Juicy Lost in Translation Dish!

Chatting About the Oscars

Juicy Lost in Translation Dish!

Chatting About the Oscars

Juicy Lost in Translation Dish!
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Feb. 27 2004 2:17 PM

Chatting About the Oscars

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Dear David,

I totally disagree with your analysis of your posting yesterday—I thought it got us off and running. And it violates Rule No. 1 of e-mailogogy: Never reread after you press "Send." Publish and be damned. Anyway, leave the self-flagellation to the thousands in the multiplexes enjoying what you called "The Jesus Chainsaw Massacre."

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Insightful point about Anthony Minghella: Before he slipped on the earphones to his iPod on our recent flight, he noted that the epics he had made—and I'm a huge fan of TheTalented Mr. Ripley—had made him long for the simplicity of Truly, Madly, Deeply, the movie that alerted me to his wonderfully fresh voice. I once overheard Stephen Frears make the same point: That making big, splashy American movies often estranged directors from the impulse that had brought them to filmmaking in the first place. That's why so many of the best Aussies stay home—Peter Weir, for example—and the Brits return as well.

As far as Sofia the director vs. Sofia the first daughter goes, there is a great rumor going around, and I have no idea whether it is true, but I am going to write it anyway, so as not to be accused of pulling punches. When the great dad saw the movie, he gave her three pages of notes. She threw them away. He was said to have been very hurt. It feels true, anyway. I want it to be true.

Lost in Translation has the honesty and freshness of something touched only by the filmmaker. Had it gone through dread studio notes and previews, it never would have survived intact, to say nothing of its precious whispered ending, into which we can each write our own dialogue. None of it would have been possible if Sofia had not been empowered.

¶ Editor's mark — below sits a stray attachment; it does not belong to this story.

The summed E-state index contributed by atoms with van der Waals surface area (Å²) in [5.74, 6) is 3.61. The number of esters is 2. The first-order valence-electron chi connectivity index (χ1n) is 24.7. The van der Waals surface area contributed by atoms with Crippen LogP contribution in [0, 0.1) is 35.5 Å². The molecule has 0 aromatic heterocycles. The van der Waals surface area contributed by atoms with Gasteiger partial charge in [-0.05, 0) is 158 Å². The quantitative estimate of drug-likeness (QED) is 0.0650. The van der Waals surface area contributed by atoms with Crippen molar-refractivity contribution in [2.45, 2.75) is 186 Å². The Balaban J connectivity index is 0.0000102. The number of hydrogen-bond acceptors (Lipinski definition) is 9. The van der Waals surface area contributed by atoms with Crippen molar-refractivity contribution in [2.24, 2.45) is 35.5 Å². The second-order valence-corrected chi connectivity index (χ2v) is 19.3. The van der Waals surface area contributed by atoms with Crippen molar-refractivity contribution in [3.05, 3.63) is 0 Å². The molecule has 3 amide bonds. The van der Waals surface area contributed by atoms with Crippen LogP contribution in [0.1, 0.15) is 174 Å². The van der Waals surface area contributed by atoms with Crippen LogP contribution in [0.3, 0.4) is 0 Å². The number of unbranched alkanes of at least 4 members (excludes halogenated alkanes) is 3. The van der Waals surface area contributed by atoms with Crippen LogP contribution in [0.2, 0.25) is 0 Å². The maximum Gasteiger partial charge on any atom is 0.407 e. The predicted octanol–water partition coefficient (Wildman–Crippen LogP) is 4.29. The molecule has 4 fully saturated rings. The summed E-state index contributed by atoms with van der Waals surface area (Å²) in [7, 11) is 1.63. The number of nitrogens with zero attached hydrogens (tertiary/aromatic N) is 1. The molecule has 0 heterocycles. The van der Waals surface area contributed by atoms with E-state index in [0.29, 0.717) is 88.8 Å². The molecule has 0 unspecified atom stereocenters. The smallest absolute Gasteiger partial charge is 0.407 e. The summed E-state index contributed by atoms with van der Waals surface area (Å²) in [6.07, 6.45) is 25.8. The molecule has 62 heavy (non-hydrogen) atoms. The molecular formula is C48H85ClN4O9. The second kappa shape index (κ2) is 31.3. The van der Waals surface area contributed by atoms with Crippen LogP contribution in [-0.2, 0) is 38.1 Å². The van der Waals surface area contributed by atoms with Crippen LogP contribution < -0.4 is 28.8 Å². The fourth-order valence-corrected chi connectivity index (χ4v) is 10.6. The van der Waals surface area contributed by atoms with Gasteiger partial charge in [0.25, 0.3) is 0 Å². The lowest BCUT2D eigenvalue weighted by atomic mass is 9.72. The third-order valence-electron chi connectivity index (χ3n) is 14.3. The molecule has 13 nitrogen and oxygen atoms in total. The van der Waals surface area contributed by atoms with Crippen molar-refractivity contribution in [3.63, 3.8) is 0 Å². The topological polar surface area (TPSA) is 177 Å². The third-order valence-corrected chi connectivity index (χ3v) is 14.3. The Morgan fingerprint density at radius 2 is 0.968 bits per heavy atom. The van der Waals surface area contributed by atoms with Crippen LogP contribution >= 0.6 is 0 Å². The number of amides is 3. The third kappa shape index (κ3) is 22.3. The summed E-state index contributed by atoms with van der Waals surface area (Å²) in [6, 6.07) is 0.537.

As for Mel, I am utterly exhausted by it all. It has already cost me one big party invite, and you can't go anywhere around here without feeling that half of the country is paralyzed by the fear that the other half might be gathering on the banks of the Mississippi with torches and pitchforks, driving the rest of us into the Pacific. As for humor, the only really funny person about all of this has been Jon Stewart—never has humor been more needed. If Mel is a presenter on Sunday—does he get Sundays off?—remember that he's a Movie Star and a Box Office Wizard, and so will be treated respectfully (even if it's muted respect). If there is a Michael Moore-like response, that would be hideous. Remember the First Amendment.

Yours, thinking outfits, dreaming PJs,
Lynda

P.S.: Tonight is the big party night—two of them; it would have been three—so I will post tomorrow with the consensus balloting from the crush of schadenfreude. Should be fun, fun, fun. …

David Edelstein is Slate's film critic. Lynda Obst is a producer at Paramount Pictures and author of Hello, He Lied. She can be reached through her Web site, LyndaObst.com.